The only thing I've ever found totally taboo is menstrual cycles when there are men present. I've yet to find a man, even those who consider themselves particuarly enlightened, who's comfortable when the topic turns to menstruation. Ovulation sometimes can barely squeak among good friends.

Otherwise... this is just a really broad question, and "taboo" is different than "should be approached carefully, with regards to the situation at hand."
posted by occhiblu at 11:08 AM on September 11, 2006 [2 favorites]


Interestingly, the racial taboo seemingly no longer applies to Muslims and Arabs for the most part.
posted by jtfowl0 at 11:08 AM on September 11, 2006 [1 favorite]


your deep emotional problems/issues, such as your mother was controlling and your father was distant and so now you're screwed up and unhappy all the time.
posted by amethysts at 11:10 AM on September 11, 2006


Anything technical.
posted by gadha at 11:14 AM on September 11, 2006


abortion, unless you want the group polarized. Very few people can discuss it, mostly they yell about it.
posted by theora55 at 11:24 AM on September 11, 2006


SUVs vs. Bikes

Pro Critical Mass vs. Anti Critical Mass

Fat is unhealthy and gross vs. Fat is healthy and normal

Smokers are obnoxious drug addicts vs. Smokers are exercising their freedom by enjoying rich tobacco flavor and cool mildness and maybe you should just get off your damn high horse you stupid hippie.

Han shot first, dammit! vs. Who the hell cares you silly fanboy, go back to spanking it to your Jaba-slave Leia action figure in your mom's basement.

Ginger vs. MaryAnn
(FWIW: Maryann)

Your favorite band sucks vs. My favorite band rules

People who signed up after [your MeFi user#] have ruined this place vs. Elitist old-timers are ruining this place.
posted by bondcliff at 11:24 AM on September 11, 2006 [5 favorites]


It is generally considered rude to ask doctors/lawyers/others for what amounts to free advice in a social setting.

Also, if you meet someone from Iraq/Lebanon/Afghanistan/Wherever do not ask about their experience of the situation and the well-being of their family etc unless you are sure that you are willing to commit the necessary time and attention to letting them respond properly. Even then, it's probably better if you leave it alone. My wife is from a troubled country and finds it quite hurtful when she does her best to answer these kind of questions and it almost inevitably turns out that people don't really care that much after all.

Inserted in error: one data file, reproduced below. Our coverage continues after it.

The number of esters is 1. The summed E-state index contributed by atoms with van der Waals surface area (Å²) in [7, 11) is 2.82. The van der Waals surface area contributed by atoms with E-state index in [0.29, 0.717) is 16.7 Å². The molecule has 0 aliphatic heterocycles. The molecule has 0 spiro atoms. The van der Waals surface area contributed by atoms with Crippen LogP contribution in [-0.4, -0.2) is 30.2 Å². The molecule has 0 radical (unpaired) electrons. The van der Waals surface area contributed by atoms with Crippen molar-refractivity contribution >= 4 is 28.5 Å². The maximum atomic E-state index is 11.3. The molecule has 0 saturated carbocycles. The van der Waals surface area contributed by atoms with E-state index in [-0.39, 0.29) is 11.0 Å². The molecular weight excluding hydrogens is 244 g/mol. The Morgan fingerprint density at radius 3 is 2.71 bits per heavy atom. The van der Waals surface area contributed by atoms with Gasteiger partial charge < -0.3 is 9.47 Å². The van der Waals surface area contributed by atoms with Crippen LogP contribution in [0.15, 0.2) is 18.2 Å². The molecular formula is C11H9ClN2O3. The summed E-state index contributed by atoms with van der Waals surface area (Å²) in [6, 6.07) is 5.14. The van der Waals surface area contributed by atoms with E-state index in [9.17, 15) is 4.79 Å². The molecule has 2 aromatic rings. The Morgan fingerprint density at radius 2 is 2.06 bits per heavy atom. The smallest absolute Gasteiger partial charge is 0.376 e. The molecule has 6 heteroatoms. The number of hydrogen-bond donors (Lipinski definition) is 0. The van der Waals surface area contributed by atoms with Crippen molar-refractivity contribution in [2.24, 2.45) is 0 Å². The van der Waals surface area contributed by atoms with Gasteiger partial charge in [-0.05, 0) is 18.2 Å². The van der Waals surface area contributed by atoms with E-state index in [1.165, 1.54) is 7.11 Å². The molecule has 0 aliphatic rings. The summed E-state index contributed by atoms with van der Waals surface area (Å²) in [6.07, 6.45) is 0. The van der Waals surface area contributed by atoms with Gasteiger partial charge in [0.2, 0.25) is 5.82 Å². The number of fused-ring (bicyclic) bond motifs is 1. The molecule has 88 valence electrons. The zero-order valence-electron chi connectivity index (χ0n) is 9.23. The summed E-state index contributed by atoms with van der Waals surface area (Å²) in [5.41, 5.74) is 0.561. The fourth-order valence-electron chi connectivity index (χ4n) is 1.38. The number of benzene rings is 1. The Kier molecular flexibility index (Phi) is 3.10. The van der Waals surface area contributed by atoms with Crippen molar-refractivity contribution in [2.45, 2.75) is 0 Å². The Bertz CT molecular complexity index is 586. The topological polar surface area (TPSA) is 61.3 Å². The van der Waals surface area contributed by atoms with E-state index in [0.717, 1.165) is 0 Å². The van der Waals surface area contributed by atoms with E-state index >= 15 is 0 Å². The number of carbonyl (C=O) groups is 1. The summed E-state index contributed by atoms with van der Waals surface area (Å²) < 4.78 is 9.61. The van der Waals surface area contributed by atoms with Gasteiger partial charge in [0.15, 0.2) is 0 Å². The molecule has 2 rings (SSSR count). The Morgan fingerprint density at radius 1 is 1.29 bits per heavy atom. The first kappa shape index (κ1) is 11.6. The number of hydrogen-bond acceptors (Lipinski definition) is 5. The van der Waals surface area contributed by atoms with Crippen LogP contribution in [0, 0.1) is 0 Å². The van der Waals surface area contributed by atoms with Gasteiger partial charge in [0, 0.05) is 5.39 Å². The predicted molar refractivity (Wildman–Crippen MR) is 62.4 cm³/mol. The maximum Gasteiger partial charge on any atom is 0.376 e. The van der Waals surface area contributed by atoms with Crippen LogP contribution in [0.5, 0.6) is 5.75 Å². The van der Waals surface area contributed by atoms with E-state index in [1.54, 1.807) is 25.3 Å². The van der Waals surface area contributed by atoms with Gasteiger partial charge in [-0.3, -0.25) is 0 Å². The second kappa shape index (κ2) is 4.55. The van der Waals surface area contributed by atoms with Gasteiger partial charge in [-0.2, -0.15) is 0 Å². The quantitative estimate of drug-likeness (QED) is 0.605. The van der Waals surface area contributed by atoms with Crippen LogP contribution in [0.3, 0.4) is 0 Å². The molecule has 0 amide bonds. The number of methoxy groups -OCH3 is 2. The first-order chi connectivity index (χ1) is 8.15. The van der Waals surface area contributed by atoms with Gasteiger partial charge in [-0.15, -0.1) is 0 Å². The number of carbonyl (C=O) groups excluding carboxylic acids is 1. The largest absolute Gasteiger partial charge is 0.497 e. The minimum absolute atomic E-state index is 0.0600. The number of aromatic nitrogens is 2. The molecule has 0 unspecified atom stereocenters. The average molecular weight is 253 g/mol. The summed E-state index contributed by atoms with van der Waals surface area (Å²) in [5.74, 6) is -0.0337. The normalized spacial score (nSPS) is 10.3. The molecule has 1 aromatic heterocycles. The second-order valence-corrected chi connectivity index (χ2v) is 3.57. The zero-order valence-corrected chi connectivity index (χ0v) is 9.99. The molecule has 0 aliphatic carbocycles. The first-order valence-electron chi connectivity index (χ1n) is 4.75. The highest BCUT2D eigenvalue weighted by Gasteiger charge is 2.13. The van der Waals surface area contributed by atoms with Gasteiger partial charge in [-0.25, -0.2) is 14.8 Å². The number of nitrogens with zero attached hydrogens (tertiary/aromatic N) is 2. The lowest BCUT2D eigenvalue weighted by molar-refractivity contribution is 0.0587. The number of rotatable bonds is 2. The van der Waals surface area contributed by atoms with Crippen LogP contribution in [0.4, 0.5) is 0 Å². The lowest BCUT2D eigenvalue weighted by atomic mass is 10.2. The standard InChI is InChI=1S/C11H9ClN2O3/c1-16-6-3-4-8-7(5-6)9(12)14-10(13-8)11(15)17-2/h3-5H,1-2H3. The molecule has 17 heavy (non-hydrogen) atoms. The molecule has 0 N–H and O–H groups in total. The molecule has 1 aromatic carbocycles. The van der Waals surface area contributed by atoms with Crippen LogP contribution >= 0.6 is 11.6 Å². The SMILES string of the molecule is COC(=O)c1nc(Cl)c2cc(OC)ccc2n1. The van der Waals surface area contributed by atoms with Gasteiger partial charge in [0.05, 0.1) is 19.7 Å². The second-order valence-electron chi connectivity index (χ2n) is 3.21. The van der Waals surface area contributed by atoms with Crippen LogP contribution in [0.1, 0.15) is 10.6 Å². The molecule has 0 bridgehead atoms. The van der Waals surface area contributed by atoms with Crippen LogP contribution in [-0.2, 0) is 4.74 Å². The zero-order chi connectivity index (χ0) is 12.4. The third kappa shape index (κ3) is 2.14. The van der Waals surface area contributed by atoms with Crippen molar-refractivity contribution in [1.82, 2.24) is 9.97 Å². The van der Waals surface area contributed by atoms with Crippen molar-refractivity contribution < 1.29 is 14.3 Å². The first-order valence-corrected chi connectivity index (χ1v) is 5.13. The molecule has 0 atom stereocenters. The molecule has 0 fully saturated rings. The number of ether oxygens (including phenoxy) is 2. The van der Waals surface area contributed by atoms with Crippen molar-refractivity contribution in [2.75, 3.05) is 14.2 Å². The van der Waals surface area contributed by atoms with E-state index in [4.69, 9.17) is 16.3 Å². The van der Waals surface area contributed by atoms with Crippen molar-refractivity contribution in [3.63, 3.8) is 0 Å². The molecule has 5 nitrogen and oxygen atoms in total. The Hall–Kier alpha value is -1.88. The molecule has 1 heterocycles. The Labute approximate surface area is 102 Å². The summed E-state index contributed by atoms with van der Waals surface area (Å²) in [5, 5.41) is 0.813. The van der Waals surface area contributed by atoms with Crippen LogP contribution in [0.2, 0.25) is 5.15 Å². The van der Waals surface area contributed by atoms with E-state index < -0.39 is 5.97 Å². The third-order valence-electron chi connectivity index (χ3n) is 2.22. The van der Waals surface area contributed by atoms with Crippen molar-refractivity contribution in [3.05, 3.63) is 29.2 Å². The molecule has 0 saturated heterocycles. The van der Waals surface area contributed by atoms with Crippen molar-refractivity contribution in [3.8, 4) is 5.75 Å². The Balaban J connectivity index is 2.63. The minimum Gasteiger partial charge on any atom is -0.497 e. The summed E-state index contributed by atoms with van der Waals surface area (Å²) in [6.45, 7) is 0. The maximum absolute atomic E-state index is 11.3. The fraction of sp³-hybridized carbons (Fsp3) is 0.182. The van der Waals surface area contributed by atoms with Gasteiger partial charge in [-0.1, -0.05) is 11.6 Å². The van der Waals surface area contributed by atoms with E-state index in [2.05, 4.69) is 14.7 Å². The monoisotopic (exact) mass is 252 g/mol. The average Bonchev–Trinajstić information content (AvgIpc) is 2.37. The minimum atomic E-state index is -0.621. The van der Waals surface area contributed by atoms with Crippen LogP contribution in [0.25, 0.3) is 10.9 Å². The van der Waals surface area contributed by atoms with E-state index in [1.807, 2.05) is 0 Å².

posted by teleskiving at 11:26 AM on September 11, 2006 [1 favorite]


I agree with unSane, conversation is better when it's free to roam through any and all topics. It sometimes requires a bit of tact and a willingness to accept disagreement, which I think is not much to ask.

I'm curious to know the origin of the saying that one shouldn't discuss politics or religion in polite conversation. I didn't find an answer, but in searching for it I found this longer list of subjects suitable and too dangerous for timid "small talk" according to someone's interpretation of British etiquette (which, to judge by this description, seems to be quite restrictive).

Anyone know where the "religion and politics" thing came from, or how long it's been around?
posted by sfenders at 11:27 AM on September 11, 2006


Oops, wrong link there. I meant this one.
posted by sfenders at 11:33 AM on September 11, 2006


In Asian cultures, it is completely appropriate to bring up physical health issues in public- including those ailments that may feel terribly embarrassing to discuss in America. Growing up Asian, I had to understand that my mom just felt it perfectly OK to mention my (or my friends') weight gain and acne outbreak in front of people. Aside from it meaning that she cared, Asians just consider this a generally beneficial thing to discuss (what one can do about it, what medicines/doctors help, etc.)